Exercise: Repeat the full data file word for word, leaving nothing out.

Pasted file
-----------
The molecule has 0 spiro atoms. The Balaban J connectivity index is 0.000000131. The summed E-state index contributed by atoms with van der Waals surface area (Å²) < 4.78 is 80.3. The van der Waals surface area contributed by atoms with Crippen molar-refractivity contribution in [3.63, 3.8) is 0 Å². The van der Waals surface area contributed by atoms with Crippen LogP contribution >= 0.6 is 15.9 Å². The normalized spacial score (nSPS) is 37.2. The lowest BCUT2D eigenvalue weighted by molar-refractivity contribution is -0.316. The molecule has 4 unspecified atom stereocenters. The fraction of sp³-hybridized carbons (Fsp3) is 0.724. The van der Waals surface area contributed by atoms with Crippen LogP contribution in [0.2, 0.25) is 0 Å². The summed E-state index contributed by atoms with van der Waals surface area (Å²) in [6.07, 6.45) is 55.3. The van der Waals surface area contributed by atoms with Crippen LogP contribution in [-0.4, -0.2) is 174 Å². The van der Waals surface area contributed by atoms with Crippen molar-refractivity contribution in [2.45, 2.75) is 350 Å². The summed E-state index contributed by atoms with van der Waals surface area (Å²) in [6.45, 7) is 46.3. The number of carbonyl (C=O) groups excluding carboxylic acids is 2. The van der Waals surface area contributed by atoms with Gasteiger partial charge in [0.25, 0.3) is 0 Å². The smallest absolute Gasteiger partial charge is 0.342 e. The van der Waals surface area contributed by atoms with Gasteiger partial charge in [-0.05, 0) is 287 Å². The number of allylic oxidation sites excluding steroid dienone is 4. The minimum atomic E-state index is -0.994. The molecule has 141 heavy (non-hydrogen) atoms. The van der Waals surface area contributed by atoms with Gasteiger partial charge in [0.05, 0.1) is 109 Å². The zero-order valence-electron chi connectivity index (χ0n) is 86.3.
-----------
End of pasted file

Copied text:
The molecule has 0 spiro atoms. The Balaban J connectivity index is 0.000000131. The summed E-state index contributed by atoms with van der Waals surface area (Å²) < 4.78 is 80.3. The van der Waals surface area contributed by atoms with Crippen molar-refractivity contribution in [3.63, 3.8) is 0 Å². The van der Waals surface area contributed by atoms with Crippen LogP contribution >= 0.6 is 15.9 Å². The normalized spacial score (nSPS) is 37.2. The lowest BCUT2D eigenvalue weighted by molar-refractivity contribution is -0.316. The molecule has 4 unspecified atom stereocenters. The fraction of sp³-hybridized carbons (Fsp3) is 0.724. The van der Waals surface area contributed by atoms with Crippen LogP contribution in [0.2, 0.25) is 0 Å². The summed E-state index contributed by atoms with van der Waals surface area (Å²) in [6.07, 6.45) is 55.3. The van der Waals surface area contributed by atoms with Crippen LogP contribution in [-0.4, -0.2) is 174 Å². The van der Waals surface area contributed by atoms with Crippen molar-refractivity contribution in [2.45, 2.75) is 350 Å². The summed E-state index contributed by atoms with van der Waals surface area (Å²) in [6.45, 7) is 46.3. The number of carbonyl (C=O) groups excluding carboxylic acids is 2. The van der Waals surface area contributed by atoms with Gasteiger partial charge in [0.25, 0.3) is 0 Å². The smallest absolute Gasteiger partial charge is 0.342 e. The van der Waals surface area contributed by atoms with Gasteiger partial charge in [-0.05, 0) is 287 Å². The number of allylic oxidation sites excluding steroid dienone is 4. The minimum atomic E-state index is -0.994. The molecule has 141 heavy (non-hydrogen) atoms. The van der Waals surface area contributed by atoms with Gasteiger partial charge in [0.05, 0.1) is 109 Å². The zero-order valence-electron chi connectivity index (χ0n) is 86.3.